Indoor pollution sources that release gases or particles into the air are the primary cause of indoor air quality problems in homes, schools and other public/private buildings. Concerns about indoor air quality (IAQ) increased when energy conservation measures, instituted in office buildings during the 1970s, minimized the introduction of outside air and contributed to the buildup of indoor air contaminants. Inadequate ventilation can increase indoor pollutant levels by not bringing in enough outdoor air to dilute emissions from indoor sources and by not carrying indoor air pollutants out of the home. High temperature and humidity levels can also increase concentrations of some pollutants.
The U.S. Environmental Protection Agency (EPA) and its Science Advisory Board have consistently ranked indoor air pollution among the top five environmental risks to public health. Studies of human exposure to air pollutants indicate that indoor air levels of many pollutants may be two to five times, and occasionally more than one hundred times higher, than outdoor pollutant levels. Children are even more vulnerable to pollutants because they breathe a greater volume of air relative to their body weight and they are not able to process toxins as well as adults.
Local governments play an important role in reducing indoor air pollution by educating communities about air quality issues and participating in air quality improvement programs or initiatives.
- Indoor Air Quality. Main EPA page providing information and resources on asthma, mold, radon and more.
- Indoor Air Quality in Homes/Residences. Introduction of the Energy Star Indoor Air Package and other indoor air quality projects for homes.
- Asthma. Asthma is a serious, sometimes life-threatening respiratory disease that affects the quality of life for millions of Americans. Although there is no cure for asthma yet, asthma can be controlled through medical treatment and management of environmental triggers.
- Mold. EPA's mold page contains links to publications, resources and an online mold course for environmental/public health professionals.
- Radon. EPA's main radon page. Links to various radon resources.
- IAQ in Large Buildings. This site is a gateway to many different EPA programs to improve the environmental impacts of building and development. These include Energy Star, Water Efficiency, Environmentally Preferable Purchasing, and more.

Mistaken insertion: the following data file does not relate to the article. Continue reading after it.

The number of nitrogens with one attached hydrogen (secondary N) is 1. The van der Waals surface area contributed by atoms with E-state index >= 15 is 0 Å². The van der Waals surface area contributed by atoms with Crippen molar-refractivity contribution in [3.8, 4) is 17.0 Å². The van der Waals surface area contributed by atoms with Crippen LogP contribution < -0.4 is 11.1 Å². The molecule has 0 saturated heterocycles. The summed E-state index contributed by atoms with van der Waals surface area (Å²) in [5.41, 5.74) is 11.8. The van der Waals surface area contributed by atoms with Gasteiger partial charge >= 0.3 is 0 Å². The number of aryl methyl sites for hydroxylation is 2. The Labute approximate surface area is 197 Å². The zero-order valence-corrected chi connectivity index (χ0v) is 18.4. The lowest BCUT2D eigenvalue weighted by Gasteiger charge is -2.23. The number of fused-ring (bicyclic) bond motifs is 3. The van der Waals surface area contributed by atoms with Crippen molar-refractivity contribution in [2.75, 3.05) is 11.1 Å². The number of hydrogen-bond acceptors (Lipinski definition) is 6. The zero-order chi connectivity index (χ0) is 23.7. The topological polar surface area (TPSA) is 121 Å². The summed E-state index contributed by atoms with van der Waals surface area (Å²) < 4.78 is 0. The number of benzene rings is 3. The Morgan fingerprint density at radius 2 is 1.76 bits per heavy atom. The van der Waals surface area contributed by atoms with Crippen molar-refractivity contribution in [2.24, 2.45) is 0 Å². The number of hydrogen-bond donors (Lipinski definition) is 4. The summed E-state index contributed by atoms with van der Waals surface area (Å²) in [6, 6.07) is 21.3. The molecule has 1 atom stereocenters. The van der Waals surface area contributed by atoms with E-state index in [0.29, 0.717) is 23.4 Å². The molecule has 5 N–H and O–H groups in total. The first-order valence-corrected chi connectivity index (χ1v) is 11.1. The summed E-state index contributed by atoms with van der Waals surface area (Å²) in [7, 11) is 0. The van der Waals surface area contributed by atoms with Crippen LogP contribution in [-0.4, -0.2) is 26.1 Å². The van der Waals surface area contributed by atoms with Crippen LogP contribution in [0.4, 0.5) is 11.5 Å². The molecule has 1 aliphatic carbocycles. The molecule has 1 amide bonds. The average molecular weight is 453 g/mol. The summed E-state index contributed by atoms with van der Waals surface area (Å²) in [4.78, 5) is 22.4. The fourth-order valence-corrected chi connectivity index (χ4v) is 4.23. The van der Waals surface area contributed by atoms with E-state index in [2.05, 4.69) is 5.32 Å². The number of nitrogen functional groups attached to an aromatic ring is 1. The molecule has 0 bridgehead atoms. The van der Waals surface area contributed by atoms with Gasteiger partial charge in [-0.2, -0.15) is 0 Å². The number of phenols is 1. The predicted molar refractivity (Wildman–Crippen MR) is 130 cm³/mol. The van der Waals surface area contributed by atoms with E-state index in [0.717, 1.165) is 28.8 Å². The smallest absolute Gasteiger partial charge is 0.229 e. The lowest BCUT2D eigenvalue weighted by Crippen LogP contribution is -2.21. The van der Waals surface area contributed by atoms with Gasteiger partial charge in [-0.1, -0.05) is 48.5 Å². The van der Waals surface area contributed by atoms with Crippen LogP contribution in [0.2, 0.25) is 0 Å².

- OSHA Indoor Air Quality. OSHA IAQ main page. Contains links to applicable standards, hazard recognition resources, and more.
- State and Regional Indoor Environments Contact Information Contact and program information categorized by state or region.
- American Lung Association. Links to IAQ resources on the ALA website.
- Indoor Air Quality Association. A nonprofit, multi-disciplined organization, dedicated to promoting the exchange of indoor environmental information, through education and research, for the safety and well being of the general public.
- EPA List of IAQ Publications. A long list of IAQ publications available from EPA
- 2022 Status of Tribal Air Report. This National Tribal Air Association report captures nationally vetted Tribal needs, priorities, and recommendations.
- Clean Air in Buildings Challenge. This document provides basic principles and general actions recommended to improve indoor air quality (IAQ) in buildings. These actions, as well as technical assistance and tools provided through the links, are intended to support building owners and operators, as well as organizational leaders and decision makers, to make ventilation and other IAQ improvements.
IAQ Tools for Schools Program. EPA developed the Indoor Air Quality (IAQ) Tools for Schools (TfS) Program to reduce exposures to indoor environmental contaminants in schools through the voluntary adoption of sound indoor air quality management practices.